Monday, March 20

This was the first version of Microsoft Internet Explorer | Digital Trends Spanish

Currently, there is a generous offer of browsers so that users can navigate the web comfortably and with many tools at their disposal. There are even special browsers for mobile devices.

However, there was a more incipient time of the internet when this offer was not so generous. For this reason, the launch of the first version of Microsoft’s browser is considered a milestone.

And while we know that Internet Explorer passed away this June 15, 2022here we leave the story of how it was created.

This is how Internet Explorer was born

On August 16, 1995, the technology company released the brand new Internet Explorer, which was soon renamed Internet Explorer 1.0.

The fact that it came integrated with the operating system soon made it the most popular and widely used web browser. This happened starting with Windows 98, since, in the 1995 version, Internet Explorer worked as an add-on.

An important moment was the launch of Internet Explorer 3, in 1996, since it brought great new features, similar to those offered today. That version had CSS support, Java applets and Active X controls.

In this way, Internet Explorer remained for many years as one of the most popular browsers. This lasted until the appearance of other competitors, which soon caught the attention of users.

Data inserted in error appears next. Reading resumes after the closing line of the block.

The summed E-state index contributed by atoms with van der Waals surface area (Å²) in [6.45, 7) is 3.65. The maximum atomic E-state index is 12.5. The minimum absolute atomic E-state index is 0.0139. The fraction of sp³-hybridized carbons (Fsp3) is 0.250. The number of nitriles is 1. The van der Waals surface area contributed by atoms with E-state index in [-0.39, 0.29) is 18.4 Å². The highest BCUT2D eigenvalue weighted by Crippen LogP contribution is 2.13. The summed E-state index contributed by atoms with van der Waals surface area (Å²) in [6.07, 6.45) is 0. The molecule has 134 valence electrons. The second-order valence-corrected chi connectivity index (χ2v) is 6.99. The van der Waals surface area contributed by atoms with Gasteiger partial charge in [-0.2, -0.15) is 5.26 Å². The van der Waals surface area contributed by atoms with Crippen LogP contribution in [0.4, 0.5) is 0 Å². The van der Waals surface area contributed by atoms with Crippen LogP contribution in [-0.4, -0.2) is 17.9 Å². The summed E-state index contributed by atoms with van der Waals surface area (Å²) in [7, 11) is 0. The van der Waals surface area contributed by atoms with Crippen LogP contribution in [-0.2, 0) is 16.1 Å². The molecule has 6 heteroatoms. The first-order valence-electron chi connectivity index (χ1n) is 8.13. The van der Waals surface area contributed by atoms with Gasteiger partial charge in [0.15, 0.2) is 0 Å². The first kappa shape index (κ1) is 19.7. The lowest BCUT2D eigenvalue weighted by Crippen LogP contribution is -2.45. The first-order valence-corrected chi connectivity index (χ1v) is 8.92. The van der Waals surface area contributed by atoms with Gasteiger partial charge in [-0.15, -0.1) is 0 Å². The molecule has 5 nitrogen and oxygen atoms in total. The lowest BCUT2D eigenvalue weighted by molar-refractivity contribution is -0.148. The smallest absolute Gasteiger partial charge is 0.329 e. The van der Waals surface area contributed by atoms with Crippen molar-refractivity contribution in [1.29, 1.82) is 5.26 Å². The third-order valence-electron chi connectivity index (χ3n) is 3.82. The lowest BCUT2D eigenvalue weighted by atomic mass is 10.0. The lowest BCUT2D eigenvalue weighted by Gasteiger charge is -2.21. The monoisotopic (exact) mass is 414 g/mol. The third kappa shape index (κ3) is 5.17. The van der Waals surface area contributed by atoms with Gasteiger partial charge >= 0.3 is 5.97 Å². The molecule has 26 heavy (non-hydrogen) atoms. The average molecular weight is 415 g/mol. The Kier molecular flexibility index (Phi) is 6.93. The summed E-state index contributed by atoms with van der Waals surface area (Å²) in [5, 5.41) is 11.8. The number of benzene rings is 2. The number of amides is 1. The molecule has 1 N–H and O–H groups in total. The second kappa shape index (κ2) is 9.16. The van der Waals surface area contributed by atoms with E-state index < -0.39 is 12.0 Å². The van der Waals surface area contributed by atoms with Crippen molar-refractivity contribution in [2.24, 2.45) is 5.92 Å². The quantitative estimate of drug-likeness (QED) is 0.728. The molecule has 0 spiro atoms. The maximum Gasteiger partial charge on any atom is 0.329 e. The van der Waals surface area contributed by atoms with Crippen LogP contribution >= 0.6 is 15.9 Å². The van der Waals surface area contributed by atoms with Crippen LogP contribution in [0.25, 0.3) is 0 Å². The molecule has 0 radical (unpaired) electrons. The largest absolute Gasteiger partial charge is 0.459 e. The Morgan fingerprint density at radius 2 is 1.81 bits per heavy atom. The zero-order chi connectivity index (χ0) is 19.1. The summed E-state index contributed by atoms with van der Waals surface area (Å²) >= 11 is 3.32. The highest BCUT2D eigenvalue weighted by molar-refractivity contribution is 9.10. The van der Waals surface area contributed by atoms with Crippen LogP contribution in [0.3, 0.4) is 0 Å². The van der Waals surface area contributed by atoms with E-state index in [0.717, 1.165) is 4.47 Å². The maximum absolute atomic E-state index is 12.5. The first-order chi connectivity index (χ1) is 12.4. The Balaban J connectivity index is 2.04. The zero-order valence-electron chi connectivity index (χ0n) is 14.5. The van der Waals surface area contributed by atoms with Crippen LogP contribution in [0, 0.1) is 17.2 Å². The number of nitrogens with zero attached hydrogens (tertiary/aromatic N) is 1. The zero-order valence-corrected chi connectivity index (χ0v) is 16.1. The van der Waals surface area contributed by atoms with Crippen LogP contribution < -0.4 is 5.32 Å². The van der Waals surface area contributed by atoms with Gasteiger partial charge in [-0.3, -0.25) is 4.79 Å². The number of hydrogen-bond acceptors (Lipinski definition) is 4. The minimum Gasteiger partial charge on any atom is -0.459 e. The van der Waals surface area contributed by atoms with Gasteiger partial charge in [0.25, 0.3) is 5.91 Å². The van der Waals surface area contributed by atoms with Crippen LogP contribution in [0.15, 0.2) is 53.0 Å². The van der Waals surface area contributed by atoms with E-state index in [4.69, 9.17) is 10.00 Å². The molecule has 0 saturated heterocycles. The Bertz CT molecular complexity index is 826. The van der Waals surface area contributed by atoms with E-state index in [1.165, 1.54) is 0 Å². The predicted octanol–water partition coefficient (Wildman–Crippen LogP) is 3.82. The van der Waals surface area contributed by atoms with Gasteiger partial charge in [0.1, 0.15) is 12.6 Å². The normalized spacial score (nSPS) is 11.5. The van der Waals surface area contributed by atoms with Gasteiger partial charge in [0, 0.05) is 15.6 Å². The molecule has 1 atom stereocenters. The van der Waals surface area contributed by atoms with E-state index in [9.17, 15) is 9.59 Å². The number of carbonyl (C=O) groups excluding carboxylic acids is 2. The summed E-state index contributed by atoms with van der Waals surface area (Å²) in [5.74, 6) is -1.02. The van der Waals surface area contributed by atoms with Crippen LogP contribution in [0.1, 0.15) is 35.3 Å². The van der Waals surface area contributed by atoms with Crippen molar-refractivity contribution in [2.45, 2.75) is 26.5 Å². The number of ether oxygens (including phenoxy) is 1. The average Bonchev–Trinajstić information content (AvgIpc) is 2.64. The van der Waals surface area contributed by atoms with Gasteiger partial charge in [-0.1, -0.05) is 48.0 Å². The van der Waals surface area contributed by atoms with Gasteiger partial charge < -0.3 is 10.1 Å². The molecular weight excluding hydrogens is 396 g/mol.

This increase in supply marked the fall of IE, which over the years ceased to be the most popular browser.

Gradually, the tech company has discouraged its use in favor of Edge. At some point, the company itself recognized the errors and vulnerability on the part of what was its most representative browser for several years.

In fact, a Microsoft cybersecurity officer warned in 2019 that it should not be used in daily work and even published a Article called “The Dangers of Using Internet Explorer as Your Default Browser.”

At the moment, the company maintains this browser only for its compatibility with companies and the need to support previous standards for web access. Many will say that it is not the most dignified way to say goodbye to one of the most popular browsers in the history of the Internet.

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